C’mon! Clean up after yourself. Do I look like your mother? Oh… I do? Well, I’m not, so clean up your stuff!

Wednesday, February 3, 2010

More baby talk

A glimpse into the minds of my 9th grade boys through our real conversations...

Background info: Today we started a unit on family, so I was introducing vocabulary to them via a powerpoint presentation and a youtube video. Needless to say, they got to talking about/asking when I would have an "hijo" or an "hija" of my own.

Student A: So you don't have any kids?
Me: Nope
Student A: Will you please adopt me?
Me: Nope... do I look old enough to be your mother, you're 13!
Student A: But ¡Ud. es muy simp├ítica!
Me:'re telling me I look vieja and simpática.
[Class laughs]
Student B: Are you going to have hijos while you're here in Tailandia?
Me: I don't know
Student C: You need to have babies here Mrs. Karly! You need to be a madre and have hijos.
[Class chimes in with 'yeahs!']
Student A: But I want to be your AP student. You aren't going to leave when you have kids, are you?
Me: I signed a two year contract. I'm here for at least two years and then I don't know what will happen after that. It depends on what my husband wants to do too.
Student C: Tu esposo is going to want to stay.
Student D: Well even if su esposo stays, that doesn't mean that she will keep teaching, especially if they have babies.
Me: You're right. So basically we can come to the conclusion that it's all in God's hands. It's easy to want to plan your life out, but it doesn't always work the way that you want it to or the way you plan. Have you ever had that happen to you? I guess we just have to be flexible then and allow our lives to be molded by our Creator.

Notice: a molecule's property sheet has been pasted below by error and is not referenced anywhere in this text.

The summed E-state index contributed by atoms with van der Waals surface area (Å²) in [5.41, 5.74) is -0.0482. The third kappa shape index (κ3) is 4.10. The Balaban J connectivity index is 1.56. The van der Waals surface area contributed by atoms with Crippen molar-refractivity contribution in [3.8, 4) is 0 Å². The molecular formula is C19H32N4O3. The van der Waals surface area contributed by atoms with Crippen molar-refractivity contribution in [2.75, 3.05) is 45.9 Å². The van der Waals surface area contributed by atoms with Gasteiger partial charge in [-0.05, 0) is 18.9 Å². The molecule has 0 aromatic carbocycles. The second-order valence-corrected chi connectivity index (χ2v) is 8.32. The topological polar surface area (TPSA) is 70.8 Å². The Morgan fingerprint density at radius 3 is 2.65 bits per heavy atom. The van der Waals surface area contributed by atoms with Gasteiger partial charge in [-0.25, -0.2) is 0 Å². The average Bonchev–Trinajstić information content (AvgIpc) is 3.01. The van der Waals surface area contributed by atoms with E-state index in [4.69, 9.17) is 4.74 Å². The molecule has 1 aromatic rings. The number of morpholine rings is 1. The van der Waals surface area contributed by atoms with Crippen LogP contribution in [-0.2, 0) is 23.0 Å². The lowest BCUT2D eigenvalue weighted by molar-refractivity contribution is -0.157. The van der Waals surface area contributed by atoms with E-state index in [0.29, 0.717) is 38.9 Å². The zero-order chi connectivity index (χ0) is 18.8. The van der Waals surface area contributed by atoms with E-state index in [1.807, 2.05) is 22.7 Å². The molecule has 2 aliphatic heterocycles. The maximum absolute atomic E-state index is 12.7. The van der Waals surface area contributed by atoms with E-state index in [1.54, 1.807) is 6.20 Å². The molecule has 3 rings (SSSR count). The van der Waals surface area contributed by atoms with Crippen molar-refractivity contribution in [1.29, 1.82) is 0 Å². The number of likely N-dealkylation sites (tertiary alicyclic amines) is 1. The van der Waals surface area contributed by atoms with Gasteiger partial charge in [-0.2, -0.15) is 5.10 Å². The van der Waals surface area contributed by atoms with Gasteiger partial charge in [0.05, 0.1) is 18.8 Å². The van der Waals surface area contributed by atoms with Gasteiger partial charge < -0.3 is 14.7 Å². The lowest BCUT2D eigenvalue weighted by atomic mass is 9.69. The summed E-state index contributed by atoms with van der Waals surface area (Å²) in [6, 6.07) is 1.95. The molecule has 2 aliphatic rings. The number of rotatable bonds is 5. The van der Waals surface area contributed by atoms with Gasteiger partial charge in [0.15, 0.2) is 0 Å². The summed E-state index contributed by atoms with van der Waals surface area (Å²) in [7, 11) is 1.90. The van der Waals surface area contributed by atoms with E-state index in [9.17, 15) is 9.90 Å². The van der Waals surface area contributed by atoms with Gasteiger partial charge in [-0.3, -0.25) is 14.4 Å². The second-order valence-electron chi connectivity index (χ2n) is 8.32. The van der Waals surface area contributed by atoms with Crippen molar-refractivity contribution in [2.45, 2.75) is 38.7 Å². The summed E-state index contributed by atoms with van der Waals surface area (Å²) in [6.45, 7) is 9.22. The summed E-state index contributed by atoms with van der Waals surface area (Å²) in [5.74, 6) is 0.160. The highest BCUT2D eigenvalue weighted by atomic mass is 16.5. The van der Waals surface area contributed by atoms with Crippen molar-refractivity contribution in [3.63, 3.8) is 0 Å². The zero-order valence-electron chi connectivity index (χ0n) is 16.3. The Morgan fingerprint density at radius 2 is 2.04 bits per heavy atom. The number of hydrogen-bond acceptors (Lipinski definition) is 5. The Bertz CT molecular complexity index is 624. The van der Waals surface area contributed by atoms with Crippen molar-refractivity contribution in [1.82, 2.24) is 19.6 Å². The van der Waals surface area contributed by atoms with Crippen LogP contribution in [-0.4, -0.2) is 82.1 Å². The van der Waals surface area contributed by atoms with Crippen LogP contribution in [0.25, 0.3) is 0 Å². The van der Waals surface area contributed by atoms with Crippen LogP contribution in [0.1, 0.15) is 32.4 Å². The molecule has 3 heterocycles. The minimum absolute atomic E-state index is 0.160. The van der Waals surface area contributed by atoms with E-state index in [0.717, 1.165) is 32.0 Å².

[Class mulls it over]
Student A: So when are you going to have babies again?
Me: Aaaaand we're done.

B-b-b-bird, bird, bird…b-bird’s the word

Due to tropical weather in Thailand, the school’s hallways are not entirely closed off to the outdoors. Needless to say, it is quite the change from Minnesota where recess is cancelled half of the winter due to below zero wind chills. The open hallways are especially nice on days where there is a cool breeze, but can be dangerous on rainy days because of slippery tiles. The thing that always catches me off guard though is the birds. Birds will fly through the hallways and sometimes you literally have to “dodge” them as they come flying at you. (This doesn’t happen as much during the busy school day, as it does during a) pre-school hours while the kids are still downstairs in the commons and they’re still in their comatose sleepy stage, and b) the quiet Saturday mornings that I spend at school lesson planning).

After school today I had my door ajar whilst I corrected papers, and a bird flew into my room! I entered into a state of panic, wondering if the bird would find its way out, if I would have to leave my doors open for the night, if it would ram itself into the windows, and if I would find a dead bird on my floor the next morning. However, the silly thing happily sat on a desk and jumped around a bit, flew a few circles around my room, propped itself on my bookshelves, and then left. Only in Thailand.